# Inverse functions

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## Inverse functions

#### Inverse for one-to-one functions

This area takes functions, but where we usually take values of x and look at the corresponding values of f(x), here we take values of f(x) and look at what value of x produces this.

Inverse functions with one to one mapping

Let's look at an example:

If we have the function, f: x → 3x, and the 'domain' x ∈ {1, 2, 3}

Then we see the mappings are for this function over these x values is: So now we have the mapping of x to f(x). But we can also go backwards and map the range values (i.e. the values produced by f(x)) to those in the domain (i.e. the values of x used).

 So forward mapping gives 1 → 3 2 → 6 3 → 9 And inverse mapping gives 3 → 1 6 → 2 9 → 3

Looking at the inverse mapping, the values produced can also be written as another function:

x → x/3, where x → {3, 6, 9}.

This reverse mapping is a one-to-one mapping and is called the inverse function of f where f: x → 3x.

The symbol for any inverse is f−1.

 So, f−1 x → x/3, x ∈ {3, 6, 9} is the inverse of f x → 3x, x ∈ {1, 2, 3}

The relationship between the graphs of f and the inverse f−1 is shown in the diagram: From the diagrams you can see that the transformation to get from f(x) to f−1(x) is a reflection in the line y = x.

This helps us to find the inverse of more complicated functions, and we do so by:

Writing the equation as y = f(x).

Swapping the letters x and y. (This is the same as reflecting in the line y = x.)

Rearranging the formula into a new y = f(x). This is the inverse function.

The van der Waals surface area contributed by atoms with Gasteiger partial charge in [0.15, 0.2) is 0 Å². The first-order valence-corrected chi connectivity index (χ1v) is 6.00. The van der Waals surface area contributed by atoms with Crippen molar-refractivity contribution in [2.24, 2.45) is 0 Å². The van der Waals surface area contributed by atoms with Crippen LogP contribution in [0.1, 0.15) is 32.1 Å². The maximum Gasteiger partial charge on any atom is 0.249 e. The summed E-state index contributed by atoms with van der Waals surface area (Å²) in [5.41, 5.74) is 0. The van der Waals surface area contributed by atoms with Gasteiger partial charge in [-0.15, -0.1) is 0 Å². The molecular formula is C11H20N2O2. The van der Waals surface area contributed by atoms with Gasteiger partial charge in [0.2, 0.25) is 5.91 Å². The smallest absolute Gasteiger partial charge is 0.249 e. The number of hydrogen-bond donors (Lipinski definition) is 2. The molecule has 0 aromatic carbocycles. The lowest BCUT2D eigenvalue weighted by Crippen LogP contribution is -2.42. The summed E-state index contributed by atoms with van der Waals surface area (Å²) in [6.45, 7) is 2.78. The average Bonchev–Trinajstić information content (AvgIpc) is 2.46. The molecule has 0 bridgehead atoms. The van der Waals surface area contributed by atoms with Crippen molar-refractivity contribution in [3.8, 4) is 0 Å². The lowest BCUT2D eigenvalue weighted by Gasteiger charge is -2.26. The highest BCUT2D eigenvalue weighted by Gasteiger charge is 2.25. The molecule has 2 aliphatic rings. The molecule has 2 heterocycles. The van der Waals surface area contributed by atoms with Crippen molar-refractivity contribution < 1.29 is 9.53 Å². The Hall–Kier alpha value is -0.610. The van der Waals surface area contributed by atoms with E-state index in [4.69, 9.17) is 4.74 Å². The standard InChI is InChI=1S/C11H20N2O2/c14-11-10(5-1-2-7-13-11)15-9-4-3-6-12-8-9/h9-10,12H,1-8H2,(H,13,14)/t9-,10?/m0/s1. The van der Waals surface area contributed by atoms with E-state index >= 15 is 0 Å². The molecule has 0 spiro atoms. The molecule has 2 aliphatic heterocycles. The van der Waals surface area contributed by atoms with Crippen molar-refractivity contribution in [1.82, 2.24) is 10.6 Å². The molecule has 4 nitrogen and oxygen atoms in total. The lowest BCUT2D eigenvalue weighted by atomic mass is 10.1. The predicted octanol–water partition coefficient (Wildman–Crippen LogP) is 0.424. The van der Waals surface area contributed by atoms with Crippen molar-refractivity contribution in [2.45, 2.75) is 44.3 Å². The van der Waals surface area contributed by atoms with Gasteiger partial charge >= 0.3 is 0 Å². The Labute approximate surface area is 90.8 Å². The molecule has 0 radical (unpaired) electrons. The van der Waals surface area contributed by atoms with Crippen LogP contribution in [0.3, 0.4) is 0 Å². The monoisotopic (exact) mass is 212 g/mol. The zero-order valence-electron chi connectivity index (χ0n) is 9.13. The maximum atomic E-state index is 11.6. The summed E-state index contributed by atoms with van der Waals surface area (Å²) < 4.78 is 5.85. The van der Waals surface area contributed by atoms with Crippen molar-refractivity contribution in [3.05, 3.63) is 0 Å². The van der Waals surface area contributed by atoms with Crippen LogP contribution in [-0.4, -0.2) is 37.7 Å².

Example:

Find the inverse function of  Therefore: Rearrange to get,

xy + 2x = y

2x = y(1 − x) This means that the inverse function is, #### Inverse functions with one-to-many mapping

The above example had a 'one to one' mapping (see lesson 1 - mapping). If you have a one to many mapping this causes complications.

This is because a single value of f(x) can be generated from many different values of x and this cannot be defined using a single inverse function. The way we can get around this is to set the domain (the range of x values the function can use), such that only one value of x will produce one value of f(x).

This is quite a complex idea, so let's look at an example.

Using the function x2 the rearrangement gives us,

f−1(x) = ±√x

This would then define a one-to-many mapping and therefore not give a function (as a function cannot be a one-to-many mapping).

Therefore, f: x → x2, x ∈ R does not have an inverse function.

You can obtain the reverse mapping by only allowing x to take positive real numbers (or only negative real numbers).

So we have, f: x → x2, x ∈ R+ which is a one-to-one mapping.

The reverse mapping only allows positive square roots in the range.

So, the inverse is, f−1 :x → √x, where x ∈ R+

#### Graphs of Inverse Functions

As mentioned earlier, all you need to do to sketch the graph of the inverse function f−1 is to reflect f in the line y = x.

However, if f does not have an inverse, you will still be able to reflect the graph, but it will not represent the inverse function.

Example:

Find the inverse function of f(x) ≡ 3x, x ∈ R, and sketch the graph.

To find f−1 we have to map values of 3x back onto the values of x.

Therefore:

for f(x), y = 3x

For f−1(x), x = 3y, and by taking logarithms we get,

f−1(x) ≡ log3x

The curves of the two function are the same, but the inverse function has been reflected in the line y = x. See the diagram below: ### Just click "Find out more" and get £10 off your first tutorial